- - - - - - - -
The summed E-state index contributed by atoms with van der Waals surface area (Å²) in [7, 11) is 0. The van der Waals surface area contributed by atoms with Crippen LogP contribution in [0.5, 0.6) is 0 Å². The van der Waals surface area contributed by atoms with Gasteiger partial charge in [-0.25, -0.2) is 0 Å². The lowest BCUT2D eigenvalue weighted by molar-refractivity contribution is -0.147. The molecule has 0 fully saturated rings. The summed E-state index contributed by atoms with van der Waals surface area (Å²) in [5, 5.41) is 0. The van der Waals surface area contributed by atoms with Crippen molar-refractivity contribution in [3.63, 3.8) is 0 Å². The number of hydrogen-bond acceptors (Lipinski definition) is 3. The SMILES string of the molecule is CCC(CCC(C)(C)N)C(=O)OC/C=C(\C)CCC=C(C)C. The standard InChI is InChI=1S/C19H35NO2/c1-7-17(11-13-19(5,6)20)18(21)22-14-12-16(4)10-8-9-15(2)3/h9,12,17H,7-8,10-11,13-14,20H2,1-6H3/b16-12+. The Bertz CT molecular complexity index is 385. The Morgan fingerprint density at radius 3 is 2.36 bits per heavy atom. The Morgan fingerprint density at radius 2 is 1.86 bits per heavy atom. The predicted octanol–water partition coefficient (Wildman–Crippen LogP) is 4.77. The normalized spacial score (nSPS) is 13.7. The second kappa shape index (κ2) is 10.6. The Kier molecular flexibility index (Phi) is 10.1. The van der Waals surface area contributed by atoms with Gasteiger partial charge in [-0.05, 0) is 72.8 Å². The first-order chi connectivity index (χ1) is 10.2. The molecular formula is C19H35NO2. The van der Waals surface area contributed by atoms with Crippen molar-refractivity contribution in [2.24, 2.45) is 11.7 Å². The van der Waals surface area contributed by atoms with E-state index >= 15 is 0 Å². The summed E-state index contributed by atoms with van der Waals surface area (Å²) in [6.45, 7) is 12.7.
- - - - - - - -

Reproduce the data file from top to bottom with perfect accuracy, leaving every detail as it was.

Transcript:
The summed E-state index contributed by atoms with van der Waals surface area (Å²) in [7, 11) is 0. The van der Waals surface area contributed by atoms with Crippen LogP contribution in [0.5, 0.6) is 0 Å². The van der Waals surface area contributed by atoms with Gasteiger partial charge in [-0.25, -0.2) is 0 Å². The lowest BCUT2D eigenvalue weighted by molar-refractivity contribution is -0.147. The molecule has 0 fully saturated rings. The summed E-state index contributed by atoms with van der Waals surface area (Å²) in [5, 5.41) is 0. The van der Waals surface area contributed by atoms with Crippen molar-refractivity contribution in [3.63, 3.8) is 0 Å². The number of hydrogen-bond acceptors (Lipinski definition) is 3. The SMILES string of the molecule is CCC(CCC(C)(C)N)C(=O)OC/C=C(\C)CCC=C(C)C. The standard InChI is InChI=1S/C19H35NO2/c1-7-17(11-13-19(5,6)20)18(21)22-14-12-16(4)10-8-9-15(2)3/h9,12,17H,7-8,10-11,13-14,20H2,1-6H3/b16-12+. The Bertz CT molecular complexity index is 385. The Morgan fingerprint density at radius 3 is 2.36 bits per heavy atom. The Morgan fingerprint density at radius 2 is 1.86 bits per heavy atom. The predicted octanol–water partition coefficient (Wildman–Crippen LogP) is 4.77. The normalized spacial score (nSPS) is 13.7. The second kappa shape index (κ2) is 10.6. The Kier molecular flexibility index (Phi) is 10.1. The van der Waals surface area contributed by atoms with Gasteiger partial charge in [-0.05, 0) is 72.8 Å². The first-order chi connectivity index (χ1) is 10.2. The molecular formula is C19H35NO2. The van der Waals surface area contributed by atoms with Crippen molar-refractivity contribution in [2.24, 2.45) is 11.7 Å². The van der Waals surface area contributed by atoms with E-state index >= 15 is 0 Å². The summed E-state index contributed by atoms with van der Waals surface area (Å²) in [6.45, 7) is 12.7.